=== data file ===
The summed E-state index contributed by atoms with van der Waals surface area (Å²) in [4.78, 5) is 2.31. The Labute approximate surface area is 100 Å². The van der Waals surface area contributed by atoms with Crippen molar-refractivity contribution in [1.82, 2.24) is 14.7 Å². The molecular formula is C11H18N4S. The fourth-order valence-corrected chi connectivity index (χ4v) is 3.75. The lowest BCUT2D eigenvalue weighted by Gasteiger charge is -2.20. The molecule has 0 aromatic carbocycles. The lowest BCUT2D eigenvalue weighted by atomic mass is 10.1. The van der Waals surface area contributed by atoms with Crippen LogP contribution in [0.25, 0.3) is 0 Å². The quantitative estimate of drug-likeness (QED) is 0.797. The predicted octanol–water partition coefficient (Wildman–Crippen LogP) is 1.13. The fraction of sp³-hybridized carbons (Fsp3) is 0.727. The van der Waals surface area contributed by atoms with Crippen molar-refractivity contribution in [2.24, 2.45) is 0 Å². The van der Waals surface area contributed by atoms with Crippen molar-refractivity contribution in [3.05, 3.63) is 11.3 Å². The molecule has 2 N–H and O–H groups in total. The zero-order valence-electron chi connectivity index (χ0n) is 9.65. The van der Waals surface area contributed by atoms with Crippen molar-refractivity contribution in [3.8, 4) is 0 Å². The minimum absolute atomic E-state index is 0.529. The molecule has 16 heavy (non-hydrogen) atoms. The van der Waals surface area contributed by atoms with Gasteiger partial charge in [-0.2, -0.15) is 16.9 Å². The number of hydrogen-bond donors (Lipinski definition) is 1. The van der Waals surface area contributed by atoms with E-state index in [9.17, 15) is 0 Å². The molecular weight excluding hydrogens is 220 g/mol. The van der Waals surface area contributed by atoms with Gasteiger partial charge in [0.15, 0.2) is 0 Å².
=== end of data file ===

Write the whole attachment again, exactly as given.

The summed E-state index contributed by atoms with van der Waals surface area (Å²) in [4.78, 5) is 2.31. The Labute approximate surface area is 100 Å². The van der Waals surface area contributed by atoms with Crippen molar-refractivity contribution in [1.82, 2.24) is 14.7 Å². The molecular formula is C11H18N4S. The fourth-order valence-corrected chi connectivity index (χ4v) is 3.75. The lowest BCUT2D eigenvalue weighted by Gasteiger charge is -2.20. The molecule has 0 aromatic carbocycles. The lowest BCUT2D eigenvalue weighted by atomic mass is 10.1. The van der Waals surface area contributed by atoms with Crippen LogP contribution in [0.25, 0.3) is 0 Å². The quantitative estimate of drug-likeness (QED) is 0.797. The predicted octanol–water partition coefficient (Wildman–Crippen LogP) is 1.13. The fraction of sp³-hybridized carbons (Fsp3) is 0.727. The van der Waals surface area contributed by atoms with Crippen molar-refractivity contribution in [2.24, 2.45) is 0 Å². The van der Waals surface area contributed by atoms with Crippen molar-refractivity contribution in [3.05, 3.63) is 11.3 Å². The molecule has 2 N–H and O–H groups in total. The zero-order valence-electron chi connectivity index (χ0n) is 9.65. The van der Waals surface area contributed by atoms with Crippen molar-refractivity contribution in [3.8, 4) is 0 Å². The minimum absolute atomic E-state index is 0.529. The molecule has 16 heavy (non-hydrogen) atoms. The van der Waals surface area contributed by atoms with Gasteiger partial charge in [-0.2, -0.15) is 16.9 Å². The number of hydrogen-bond donors (Lipinski definition) is 1. The van der Waals surface area contributed by atoms with E-state index in [9.17, 15) is 0 Å². The molecular weight excluding hydrogens is 220 g/mol. The van der Waals surface area contributed by atoms with Gasteiger partial charge in [0.15, 0.2) is 0 Å².